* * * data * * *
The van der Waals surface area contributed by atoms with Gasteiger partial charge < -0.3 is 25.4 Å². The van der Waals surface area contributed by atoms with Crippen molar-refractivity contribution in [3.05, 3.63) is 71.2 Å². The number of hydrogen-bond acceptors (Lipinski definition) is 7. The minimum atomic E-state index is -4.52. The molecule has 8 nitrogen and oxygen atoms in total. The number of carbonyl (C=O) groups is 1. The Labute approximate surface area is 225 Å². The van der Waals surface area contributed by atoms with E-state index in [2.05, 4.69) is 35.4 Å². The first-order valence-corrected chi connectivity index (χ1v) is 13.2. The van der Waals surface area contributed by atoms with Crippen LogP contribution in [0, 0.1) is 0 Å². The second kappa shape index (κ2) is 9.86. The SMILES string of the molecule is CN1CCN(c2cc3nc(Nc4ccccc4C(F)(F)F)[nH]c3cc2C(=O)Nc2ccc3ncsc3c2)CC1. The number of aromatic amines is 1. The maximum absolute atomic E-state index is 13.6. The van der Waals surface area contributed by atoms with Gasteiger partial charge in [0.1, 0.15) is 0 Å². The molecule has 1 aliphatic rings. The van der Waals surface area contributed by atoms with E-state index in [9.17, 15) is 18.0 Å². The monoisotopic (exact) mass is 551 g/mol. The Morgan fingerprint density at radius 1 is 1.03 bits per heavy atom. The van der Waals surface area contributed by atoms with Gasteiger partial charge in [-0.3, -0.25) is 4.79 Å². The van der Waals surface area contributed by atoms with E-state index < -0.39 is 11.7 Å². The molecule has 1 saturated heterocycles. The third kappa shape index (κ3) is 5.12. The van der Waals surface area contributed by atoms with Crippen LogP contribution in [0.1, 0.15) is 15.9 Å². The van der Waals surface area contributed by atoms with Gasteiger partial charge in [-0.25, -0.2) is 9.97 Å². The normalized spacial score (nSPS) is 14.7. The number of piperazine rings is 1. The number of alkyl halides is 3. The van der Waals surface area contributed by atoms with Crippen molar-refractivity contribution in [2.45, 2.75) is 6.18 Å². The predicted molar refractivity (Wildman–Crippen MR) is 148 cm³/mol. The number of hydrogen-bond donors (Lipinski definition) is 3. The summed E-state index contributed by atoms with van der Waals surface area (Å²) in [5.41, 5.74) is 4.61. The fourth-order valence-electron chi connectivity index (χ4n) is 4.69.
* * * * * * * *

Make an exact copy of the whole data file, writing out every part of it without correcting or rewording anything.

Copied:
The van der Waals surface area contributed by atoms with Gasteiger partial charge < -0.3 is 25.4 Å². The van der Waals surface area contributed by atoms with Crippen molar-refractivity contribution in [3.05, 3.63) is 71.2 Å². The number of hydrogen-bond acceptors (Lipinski definition) is 7. The minimum atomic E-state index is -4.52. The molecule has 8 nitrogen and oxygen atoms in total. The number of carbonyl (C=O) groups is 1. The Labute approximate surface area is 225 Å². The van der Waals surface area contributed by atoms with E-state index in [2.05, 4.69) is 35.4 Å². The first-order valence-corrected chi connectivity index (χ1v) is 13.2. The van der Waals surface area contributed by atoms with Crippen LogP contribution in [0, 0.1) is 0 Å². The second kappa shape index (κ2) is 9.86. The SMILES string of the molecule is CN1CCN(c2cc3nc(Nc4ccccc4C(F)(F)F)[nH]c3cc2C(=O)Nc2ccc3ncsc3c2)CC1. The number of aromatic amines is 1. The maximum absolute atomic E-state index is 13.6. The van der Waals surface area contributed by atoms with Gasteiger partial charge in [0.1, 0.15) is 0 Å². The molecule has 1 aliphatic rings. The van der Waals surface area contributed by atoms with E-state index in [9.17, 15) is 18.0 Å². The monoisotopic (exact) mass is 551 g/mol. The Morgan fingerprint density at radius 1 is 1.03 bits per heavy atom. The van der Waals surface area contributed by atoms with Gasteiger partial charge in [-0.3, -0.25) is 4.79 Å². The van der Waals surface area contributed by atoms with E-state index < -0.39 is 11.7 Å². The molecule has 1 saturated heterocycles. The third kappa shape index (κ3) is 5.12. The van der Waals surface area contributed by atoms with Crippen LogP contribution in [0.1, 0.15) is 15.9 Å². The van der Waals surface area contributed by atoms with Gasteiger partial charge in [-0.25, -0.2) is 9.97 Å². The normalized spacial score (nSPS) is 14.7. The number of piperazine rings is 1. The number of alkyl halides is 3. The van der Waals surface area contributed by atoms with Crippen molar-refractivity contribution in [2.45, 2.75) is 6.18 Å². The predicted molar refractivity (Wildman–Crippen MR) is 148 cm³/mol. The number of hydrogen-bond donors (Lipinski definition) is 3. The summed E-state index contributed by atoms with van der Waals surface area (Å²) in [5.41, 5.74) is 4.61. The fourth-order valence-electron chi connectivity index (χ4n) is 4.69.